Anderton Shearer Loader

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Monument to James Anderton and the Anderton Shearer Loader

The Anderton Shearer Loader is a coal cutting machine which was used in the UK coal industry after 1953. The Anderton Power Loader with its cutting drum up to five feet in diameter was patented in 1953. It was successfully used throughout the British coalfields and by 1966 cut half the coal produced and by 1977 it produced 80% of the coal mined in Britain.[1]

The Shearer Loader was mainly developed by James Anderton OBE, who was the National Coal Board (St Helens Area) production manager and later chairman of the NCB's North-Western Division.[2] The first Anderton shearer loader was commissioned in 1954. It was utilised by Anderton's employers at Groves Ravenhead Colliery in St Helens.[3]

The machine works by "shearing" coal from a longwall coal face as it moved along the face. The shear drum is around 0.5 metres in diameter and the machine travels on an armoured conveyor with a prop-free front. The machine shears going one way and the coal at the front is deflected by a plough onto the conveyor.[4][5] On the machine's return it knocks the rest of the coal onto the conveyor. The Shearer was usually used on seams thicker than a metre[6] and produced small coal suitable for power stations.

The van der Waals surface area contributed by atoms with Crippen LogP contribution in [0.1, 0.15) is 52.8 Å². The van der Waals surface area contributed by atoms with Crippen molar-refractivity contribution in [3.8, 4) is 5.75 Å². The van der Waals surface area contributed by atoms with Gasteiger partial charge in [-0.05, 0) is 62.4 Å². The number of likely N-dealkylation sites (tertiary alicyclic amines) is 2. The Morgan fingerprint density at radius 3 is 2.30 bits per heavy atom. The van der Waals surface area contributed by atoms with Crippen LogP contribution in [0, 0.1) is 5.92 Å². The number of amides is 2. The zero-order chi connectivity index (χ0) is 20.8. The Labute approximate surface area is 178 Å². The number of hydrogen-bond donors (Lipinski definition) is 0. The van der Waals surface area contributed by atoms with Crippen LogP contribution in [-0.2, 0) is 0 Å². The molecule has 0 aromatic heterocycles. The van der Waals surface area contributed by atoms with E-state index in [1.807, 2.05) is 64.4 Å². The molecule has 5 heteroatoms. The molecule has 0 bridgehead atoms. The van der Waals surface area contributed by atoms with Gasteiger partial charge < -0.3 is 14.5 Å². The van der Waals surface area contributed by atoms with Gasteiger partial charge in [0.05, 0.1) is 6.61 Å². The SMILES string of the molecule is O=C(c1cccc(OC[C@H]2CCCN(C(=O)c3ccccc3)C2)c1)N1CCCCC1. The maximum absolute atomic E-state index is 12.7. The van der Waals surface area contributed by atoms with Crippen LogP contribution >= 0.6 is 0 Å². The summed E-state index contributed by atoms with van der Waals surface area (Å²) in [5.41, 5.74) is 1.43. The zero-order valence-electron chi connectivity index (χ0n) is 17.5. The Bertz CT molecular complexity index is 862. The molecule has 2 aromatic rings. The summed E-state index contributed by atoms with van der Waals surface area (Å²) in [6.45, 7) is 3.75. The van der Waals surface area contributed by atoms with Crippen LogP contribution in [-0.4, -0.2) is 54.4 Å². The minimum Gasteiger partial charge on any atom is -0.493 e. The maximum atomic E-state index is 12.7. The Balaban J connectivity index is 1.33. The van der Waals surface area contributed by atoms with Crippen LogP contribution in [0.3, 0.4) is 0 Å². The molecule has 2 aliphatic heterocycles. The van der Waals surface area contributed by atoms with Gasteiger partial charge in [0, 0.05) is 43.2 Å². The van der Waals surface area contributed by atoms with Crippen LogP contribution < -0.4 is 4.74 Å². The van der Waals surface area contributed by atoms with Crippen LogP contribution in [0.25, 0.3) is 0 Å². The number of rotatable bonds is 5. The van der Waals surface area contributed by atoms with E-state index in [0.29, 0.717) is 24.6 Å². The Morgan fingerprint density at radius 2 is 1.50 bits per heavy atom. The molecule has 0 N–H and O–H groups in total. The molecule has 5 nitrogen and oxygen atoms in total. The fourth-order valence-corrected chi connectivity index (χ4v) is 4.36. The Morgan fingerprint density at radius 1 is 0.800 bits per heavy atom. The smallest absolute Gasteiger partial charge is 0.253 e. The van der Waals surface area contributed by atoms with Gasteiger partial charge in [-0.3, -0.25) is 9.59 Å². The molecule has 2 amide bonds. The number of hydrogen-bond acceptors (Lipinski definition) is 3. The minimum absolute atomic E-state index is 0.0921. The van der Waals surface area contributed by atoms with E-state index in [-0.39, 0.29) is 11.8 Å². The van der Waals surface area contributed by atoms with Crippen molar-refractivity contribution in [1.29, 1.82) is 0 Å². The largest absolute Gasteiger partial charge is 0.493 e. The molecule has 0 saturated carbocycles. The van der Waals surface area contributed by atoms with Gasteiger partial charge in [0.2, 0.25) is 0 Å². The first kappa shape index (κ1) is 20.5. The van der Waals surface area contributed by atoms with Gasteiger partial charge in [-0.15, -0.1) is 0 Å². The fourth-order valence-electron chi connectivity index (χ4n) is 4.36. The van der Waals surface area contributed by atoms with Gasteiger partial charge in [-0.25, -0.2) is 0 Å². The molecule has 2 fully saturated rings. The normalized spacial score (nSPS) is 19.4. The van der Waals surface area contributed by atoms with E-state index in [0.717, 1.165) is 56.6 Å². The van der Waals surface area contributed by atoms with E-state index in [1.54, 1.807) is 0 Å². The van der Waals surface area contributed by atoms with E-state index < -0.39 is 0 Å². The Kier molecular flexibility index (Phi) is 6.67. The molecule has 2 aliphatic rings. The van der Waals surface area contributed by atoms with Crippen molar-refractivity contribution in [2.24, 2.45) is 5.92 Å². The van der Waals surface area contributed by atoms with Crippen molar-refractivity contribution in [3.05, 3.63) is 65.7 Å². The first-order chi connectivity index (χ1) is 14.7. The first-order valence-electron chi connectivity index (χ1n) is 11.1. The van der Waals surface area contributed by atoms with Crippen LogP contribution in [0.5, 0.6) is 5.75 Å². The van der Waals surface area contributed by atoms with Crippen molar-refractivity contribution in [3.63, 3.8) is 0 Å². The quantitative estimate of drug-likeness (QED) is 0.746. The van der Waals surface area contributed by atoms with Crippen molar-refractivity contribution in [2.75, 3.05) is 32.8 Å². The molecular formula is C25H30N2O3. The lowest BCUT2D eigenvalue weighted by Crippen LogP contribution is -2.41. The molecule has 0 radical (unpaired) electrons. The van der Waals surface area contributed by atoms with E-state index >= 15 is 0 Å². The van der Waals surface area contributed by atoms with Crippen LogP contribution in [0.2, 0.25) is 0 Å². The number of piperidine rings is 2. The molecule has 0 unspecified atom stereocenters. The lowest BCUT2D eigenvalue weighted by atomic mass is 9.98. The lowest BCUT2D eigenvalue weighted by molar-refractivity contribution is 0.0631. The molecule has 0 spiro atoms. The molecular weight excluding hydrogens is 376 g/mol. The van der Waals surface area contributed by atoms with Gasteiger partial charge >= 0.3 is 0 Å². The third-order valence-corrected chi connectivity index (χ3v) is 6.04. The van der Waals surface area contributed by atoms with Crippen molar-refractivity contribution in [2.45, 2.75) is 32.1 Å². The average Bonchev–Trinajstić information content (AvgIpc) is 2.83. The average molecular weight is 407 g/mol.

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References[edit]

Notes

  1. ^ McIvor 2007, p. 35
  2. ^ 1962 Colliery Year Book and Coal Trades Directory, retrieved 13 January 2013 
  3. ^ "Moment in history". 
  4. ^ Handbook of mining and tunnelling machinery. 
  5. ^ Technical innovation and British economic performance. 
  6. ^ Coal Mining in The Columbia Encyclopedia, Sixth Edition Copyright, 2004, Columbia University Press

Bibliography

  • McIvor, Arthur; Johnson Ronald (2007), Miners' lung: a history of dust disease in British coal mining, Ashgate, ISBN 0-7546-3673-9